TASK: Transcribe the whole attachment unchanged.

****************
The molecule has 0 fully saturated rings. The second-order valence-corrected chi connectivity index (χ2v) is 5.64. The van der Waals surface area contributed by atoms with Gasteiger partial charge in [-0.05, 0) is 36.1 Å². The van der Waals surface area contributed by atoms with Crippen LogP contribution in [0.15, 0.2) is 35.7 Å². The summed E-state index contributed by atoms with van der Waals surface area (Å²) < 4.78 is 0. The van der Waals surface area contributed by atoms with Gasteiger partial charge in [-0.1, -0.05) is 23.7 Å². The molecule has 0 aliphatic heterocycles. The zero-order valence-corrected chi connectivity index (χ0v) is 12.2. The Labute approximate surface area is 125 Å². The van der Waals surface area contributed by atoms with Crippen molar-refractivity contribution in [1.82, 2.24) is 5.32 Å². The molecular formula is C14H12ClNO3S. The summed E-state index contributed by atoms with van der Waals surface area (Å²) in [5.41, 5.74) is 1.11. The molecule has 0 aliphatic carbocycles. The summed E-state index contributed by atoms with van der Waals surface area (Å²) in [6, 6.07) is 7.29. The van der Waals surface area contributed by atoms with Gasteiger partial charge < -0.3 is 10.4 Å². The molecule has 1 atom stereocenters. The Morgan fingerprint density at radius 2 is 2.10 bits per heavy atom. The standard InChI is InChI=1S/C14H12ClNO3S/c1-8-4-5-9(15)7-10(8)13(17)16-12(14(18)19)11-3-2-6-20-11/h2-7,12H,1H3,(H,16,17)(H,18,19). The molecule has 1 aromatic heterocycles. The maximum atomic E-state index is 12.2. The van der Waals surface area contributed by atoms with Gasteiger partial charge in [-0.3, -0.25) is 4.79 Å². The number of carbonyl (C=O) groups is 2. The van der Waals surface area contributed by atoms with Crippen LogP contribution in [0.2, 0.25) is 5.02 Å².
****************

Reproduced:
The molecule has 0 fully saturated rings. The second-order valence-corrected chi connectivity index (χ2v) is 5.64. The van der Waals surface area contributed by atoms with Gasteiger partial charge in [-0.05, 0) is 36.1 Å². The van der Waals surface area contributed by atoms with Crippen LogP contribution in [0.15, 0.2) is 35.7 Å². The summed E-state index contributed by atoms with van der Waals surface area (Å²) < 4.78 is 0. The van der Waals surface area contributed by atoms with Gasteiger partial charge in [-0.1, -0.05) is 23.7 Å². The molecule has 0 aliphatic heterocycles. The zero-order valence-corrected chi connectivity index (χ0v) is 12.2. The Labute approximate surface area is 125 Å². The van der Waals surface area contributed by atoms with Crippen molar-refractivity contribution in [1.82, 2.24) is 5.32 Å². The molecular formula is C14H12ClNO3S. The summed E-state index contributed by atoms with van der Waals surface area (Å²) in [5.41, 5.74) is 1.11. The molecule has 0 aliphatic carbocycles. The summed E-state index contributed by atoms with van der Waals surface area (Å²) in [6, 6.07) is 7.29. The van der Waals surface area contributed by atoms with Gasteiger partial charge < -0.3 is 10.4 Å². The molecule has 1 atom stereocenters. The Morgan fingerprint density at radius 2 is 2.10 bits per heavy atom. The standard InChI is InChI=1S/C14H12ClNO3S/c1-8-4-5-9(15)7-10(8)13(17)16-12(14(18)19)11-3-2-6-20-11/h2-7,12H,1H3,(H,16,17)(H,18,19). The molecule has 1 aromatic heterocycles. The maximum atomic E-state index is 12.2. The van der Waals surface area contributed by atoms with Gasteiger partial charge in [-0.3, -0.25) is 4.79 Å². The number of carbonyl (C=O) groups is 2. The van der Waals surface area contributed by atoms with Crippen LogP contribution in [0.2, 0.25) is 5.02 Å².